Note: My Professional Writing lecturer asked my class to write a “100-word” evaluation of something. I wrote the following. At first I had decided against sharing these publicly. Please bear in mind that these are my personal opinions and are separate from the objective reports of I Witness-News.
On October 27, 1979, when the British granted the Caribbean country of St. Vincent and the Grenadines (SVG) its independence, it also handed the nation a constitution, similar to those taken off its conveyor belt and sent to other former colonies.
Twenty-four years later, in 2003, in an unprecedented show of unity, both the government and the parliamentary opposition agreed that the time had come to consult with citizens to make the constitution more reflective of Vincentian thinking and contemporary realities. Six years after that effort began, with the country on the verge of celebrating its 30th year of political independence and with a proposed new constitution tabled, the government and opposition have launched campaigns to canvass for “yes” and “no” votes respectively. (Read an†in-dept†report of the arguments for and against the proposed constitution)
The opposition has withdrawn it support and claims that the Constitutional Reform Commission has not met its “seminal challenge” of making the country a republic, reducing the powers of the prime minister and deepening the rights and freedoms of citizens. But when its support was first withdrawn a few years ago, the opposition had said that it was doing so, calling for the removal of the Supervisor of Election because of alleged incompetence, the long delay in the publishing of the report on the general elections of December 2005, the removal of an election campaign billboard from Sion Hill, a community outside capital city Kingstown, and for a government senator to declare how he knew how many persons from a particular ethnic group had voted for him.
The Supervisor of Election, whose contract came to an end, has been replaced; the election report has been tabled; the billboard mysteriously burned down; and, the senator has said that he came to his conclusion based on party intelligence and that the secrecy of the ballot had not been compromised. While all of the opposition’s initial concerns have been addressed and even amid their admission that the proposed constitution is in many regards an advance on the existing one, they are still calling for citizens to vote “no” in the referendum on November 25th. (Read my musing on religion)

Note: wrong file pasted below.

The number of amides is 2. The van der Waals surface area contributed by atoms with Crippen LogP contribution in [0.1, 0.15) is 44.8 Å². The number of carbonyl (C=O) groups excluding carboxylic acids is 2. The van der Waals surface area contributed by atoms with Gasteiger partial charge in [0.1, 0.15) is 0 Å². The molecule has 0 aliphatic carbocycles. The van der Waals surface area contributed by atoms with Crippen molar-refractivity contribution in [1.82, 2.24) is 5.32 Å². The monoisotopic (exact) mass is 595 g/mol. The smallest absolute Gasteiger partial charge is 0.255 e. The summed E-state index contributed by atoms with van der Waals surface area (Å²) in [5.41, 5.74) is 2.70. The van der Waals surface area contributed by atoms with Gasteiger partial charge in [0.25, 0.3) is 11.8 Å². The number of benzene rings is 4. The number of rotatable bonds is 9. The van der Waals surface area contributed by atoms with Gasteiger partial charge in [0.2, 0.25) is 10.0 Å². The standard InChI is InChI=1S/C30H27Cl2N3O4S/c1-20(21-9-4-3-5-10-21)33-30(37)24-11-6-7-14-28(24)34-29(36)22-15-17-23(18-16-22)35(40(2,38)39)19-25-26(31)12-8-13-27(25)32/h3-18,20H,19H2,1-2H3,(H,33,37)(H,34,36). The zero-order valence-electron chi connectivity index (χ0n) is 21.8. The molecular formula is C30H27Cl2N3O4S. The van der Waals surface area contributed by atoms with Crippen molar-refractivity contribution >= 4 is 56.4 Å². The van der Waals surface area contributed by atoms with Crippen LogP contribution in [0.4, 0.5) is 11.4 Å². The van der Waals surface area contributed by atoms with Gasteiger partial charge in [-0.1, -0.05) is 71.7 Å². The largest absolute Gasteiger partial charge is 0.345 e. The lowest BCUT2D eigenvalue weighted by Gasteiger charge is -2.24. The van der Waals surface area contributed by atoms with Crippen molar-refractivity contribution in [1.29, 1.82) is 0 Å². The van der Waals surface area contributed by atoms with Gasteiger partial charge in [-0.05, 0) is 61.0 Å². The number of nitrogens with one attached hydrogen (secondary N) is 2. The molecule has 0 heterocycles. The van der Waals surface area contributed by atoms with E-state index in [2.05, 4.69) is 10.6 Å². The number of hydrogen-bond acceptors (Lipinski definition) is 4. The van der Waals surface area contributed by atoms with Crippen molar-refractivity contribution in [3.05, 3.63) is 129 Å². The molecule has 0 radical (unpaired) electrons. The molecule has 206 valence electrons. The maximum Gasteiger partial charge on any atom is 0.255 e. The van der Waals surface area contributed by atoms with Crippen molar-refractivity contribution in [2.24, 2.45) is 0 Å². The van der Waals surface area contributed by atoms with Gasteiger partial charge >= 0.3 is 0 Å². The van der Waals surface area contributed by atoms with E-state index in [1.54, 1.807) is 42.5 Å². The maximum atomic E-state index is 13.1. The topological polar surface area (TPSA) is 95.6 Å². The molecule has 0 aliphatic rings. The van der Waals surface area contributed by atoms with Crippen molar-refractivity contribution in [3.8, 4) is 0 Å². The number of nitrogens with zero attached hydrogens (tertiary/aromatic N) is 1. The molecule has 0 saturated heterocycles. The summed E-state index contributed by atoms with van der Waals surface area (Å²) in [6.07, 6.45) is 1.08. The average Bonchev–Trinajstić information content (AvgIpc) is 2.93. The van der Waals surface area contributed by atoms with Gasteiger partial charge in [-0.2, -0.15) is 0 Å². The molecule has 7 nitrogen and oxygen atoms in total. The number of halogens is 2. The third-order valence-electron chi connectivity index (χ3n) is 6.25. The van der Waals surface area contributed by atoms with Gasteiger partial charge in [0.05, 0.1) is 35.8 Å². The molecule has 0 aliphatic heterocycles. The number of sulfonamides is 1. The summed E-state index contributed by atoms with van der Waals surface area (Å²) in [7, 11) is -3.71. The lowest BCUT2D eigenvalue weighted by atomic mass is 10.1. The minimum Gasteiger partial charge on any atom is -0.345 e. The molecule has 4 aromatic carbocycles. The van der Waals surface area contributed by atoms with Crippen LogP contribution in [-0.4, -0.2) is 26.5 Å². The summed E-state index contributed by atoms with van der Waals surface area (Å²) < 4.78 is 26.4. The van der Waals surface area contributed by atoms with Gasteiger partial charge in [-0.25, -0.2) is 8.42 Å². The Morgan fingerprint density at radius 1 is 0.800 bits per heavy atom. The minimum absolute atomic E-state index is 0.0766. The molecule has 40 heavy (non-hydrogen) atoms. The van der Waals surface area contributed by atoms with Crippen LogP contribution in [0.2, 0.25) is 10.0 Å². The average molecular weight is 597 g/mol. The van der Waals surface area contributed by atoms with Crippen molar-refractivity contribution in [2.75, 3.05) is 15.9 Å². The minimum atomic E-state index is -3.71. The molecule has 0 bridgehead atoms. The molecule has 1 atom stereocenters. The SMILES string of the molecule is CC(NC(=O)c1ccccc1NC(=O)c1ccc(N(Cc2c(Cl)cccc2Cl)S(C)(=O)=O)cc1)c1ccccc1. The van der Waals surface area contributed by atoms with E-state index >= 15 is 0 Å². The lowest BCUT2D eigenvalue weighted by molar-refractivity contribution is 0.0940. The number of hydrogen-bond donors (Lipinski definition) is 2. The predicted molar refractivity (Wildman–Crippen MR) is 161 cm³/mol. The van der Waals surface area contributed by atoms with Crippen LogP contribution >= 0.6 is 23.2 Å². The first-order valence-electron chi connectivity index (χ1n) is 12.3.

With general elections about one year away, private citizens and analysts alike have made clamoring calls for the government to postpone the referendum saying that the proposed constitution can be further improved. There is a fear that the years of effort and financial resources will be wasted if Vincentians vote for their party rather than on the proposed constitution.
It has become clear that both political parties are using the referendum as an election gauge. The prime minister is adamant about a November 25th referendum, some say, hoping that the results of the vote will give some indication of his party’s chances at the next general elections. By asking its supporters to vote “no”, others say, the opposition is also analyzing its chances of taking the reins of governance after the next general elections.
In all of this, one thing remains clear, if the existing attitudes to the proposed constitution continues to prevail and Vincentians vote on the document anytime before the next general elections, one clear loser will emerge: St. Vincent and the Grenadines.